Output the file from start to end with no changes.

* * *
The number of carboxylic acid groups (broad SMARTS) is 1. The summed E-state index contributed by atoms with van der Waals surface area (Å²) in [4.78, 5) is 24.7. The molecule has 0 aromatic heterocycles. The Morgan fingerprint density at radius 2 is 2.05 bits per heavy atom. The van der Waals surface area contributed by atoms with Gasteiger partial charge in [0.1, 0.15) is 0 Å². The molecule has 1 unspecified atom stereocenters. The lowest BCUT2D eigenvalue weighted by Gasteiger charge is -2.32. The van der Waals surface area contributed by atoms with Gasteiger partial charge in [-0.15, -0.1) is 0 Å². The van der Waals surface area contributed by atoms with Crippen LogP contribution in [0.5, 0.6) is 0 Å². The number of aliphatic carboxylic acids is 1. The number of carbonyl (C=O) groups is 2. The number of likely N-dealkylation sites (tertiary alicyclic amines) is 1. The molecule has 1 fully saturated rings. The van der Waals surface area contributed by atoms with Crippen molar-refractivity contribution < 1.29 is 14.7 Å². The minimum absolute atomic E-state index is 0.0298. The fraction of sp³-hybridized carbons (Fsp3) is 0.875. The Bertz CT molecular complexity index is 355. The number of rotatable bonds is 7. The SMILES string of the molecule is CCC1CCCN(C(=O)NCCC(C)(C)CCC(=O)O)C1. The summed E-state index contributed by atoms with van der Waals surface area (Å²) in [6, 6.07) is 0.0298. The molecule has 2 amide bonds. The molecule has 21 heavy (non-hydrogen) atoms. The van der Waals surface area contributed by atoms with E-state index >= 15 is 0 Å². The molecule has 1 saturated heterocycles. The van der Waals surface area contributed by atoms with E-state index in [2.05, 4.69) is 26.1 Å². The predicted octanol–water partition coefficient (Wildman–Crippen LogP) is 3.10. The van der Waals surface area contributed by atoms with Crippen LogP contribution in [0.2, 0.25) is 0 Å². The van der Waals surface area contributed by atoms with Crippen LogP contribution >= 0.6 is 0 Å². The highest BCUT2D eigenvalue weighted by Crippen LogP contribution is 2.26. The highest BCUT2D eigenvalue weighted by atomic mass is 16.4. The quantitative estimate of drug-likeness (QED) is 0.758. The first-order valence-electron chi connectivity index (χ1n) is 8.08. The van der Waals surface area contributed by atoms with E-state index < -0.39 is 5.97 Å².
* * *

The number of carboxylic acid groups (broad SMARTS) is 1. The summed E-state index contributed by atoms with van der Waals surface area (Å²) in [4.78, 5) is 24.7. The molecule has 0 aromatic heterocycles. The Morgan fingerprint density at radius 2 is 2.05 bits per heavy atom. The van der Waals surface area contributed by atoms with Gasteiger partial charge in [0.1, 0.15) is 0 Å². The molecule has 1 unspecified atom stereocenters. The lowest BCUT2D eigenvalue weighted by Gasteiger charge is -2.32. The van der Waals surface area contributed by atoms with Gasteiger partial charge in [-0.15, -0.1) is 0 Å². The van der Waals surface area contributed by atoms with Crippen LogP contribution in [0.5, 0.6) is 0 Å². The number of aliphatic carboxylic acids is 1. The number of carbonyl (C=O) groups is 2. The number of likely N-dealkylation sites (tertiary alicyclic amines) is 1. The molecule has 1 fully saturated rings. The van der Waals surface area contributed by atoms with Crippen molar-refractivity contribution < 1.29 is 14.7 Å². The minimum absolute atomic E-state index is 0.0298. The fraction of sp³-hybridized carbons (Fsp3) is 0.875. The Bertz CT molecular complexity index is 355. The number of rotatable bonds is 7. The SMILES string of the molecule is CCC1CCCN(C(=O)NCCC(C)(C)CCC(=O)O)C1. The summed E-state index contributed by atoms with van der Waals surface area (Å²) in [6, 6.07) is 0.0298. The molecule has 2 amide bonds. The molecule has 21 heavy (non-hydrogen) atoms. The van der Waals surface area contributed by atoms with E-state index >= 15 is 0 Å². The molecule has 1 saturated heterocycles. The van der Waals surface area contributed by atoms with E-state index in [2.05, 4.69) is 26.1 Å². The predicted octanol–water partition coefficient (Wildman–Crippen LogP) is 3.10. The van der Waals surface area contributed by atoms with Crippen LogP contribution in [0.2, 0.25) is 0 Å². The van der Waals surface area contributed by atoms with Crippen LogP contribution >= 0.6 is 0 Å². The highest BCUT2D eigenvalue weighted by Crippen LogP contribution is 2.26. The highest BCUT2D eigenvalue weighted by atomic mass is 16.4. The quantitative estimate of drug-likeness (QED) is 0.758. The first-order valence-electron chi connectivity index (χ1n) is 8.08. The van der Waals surface area contributed by atoms with E-state index < -0.39 is 5.97 Å².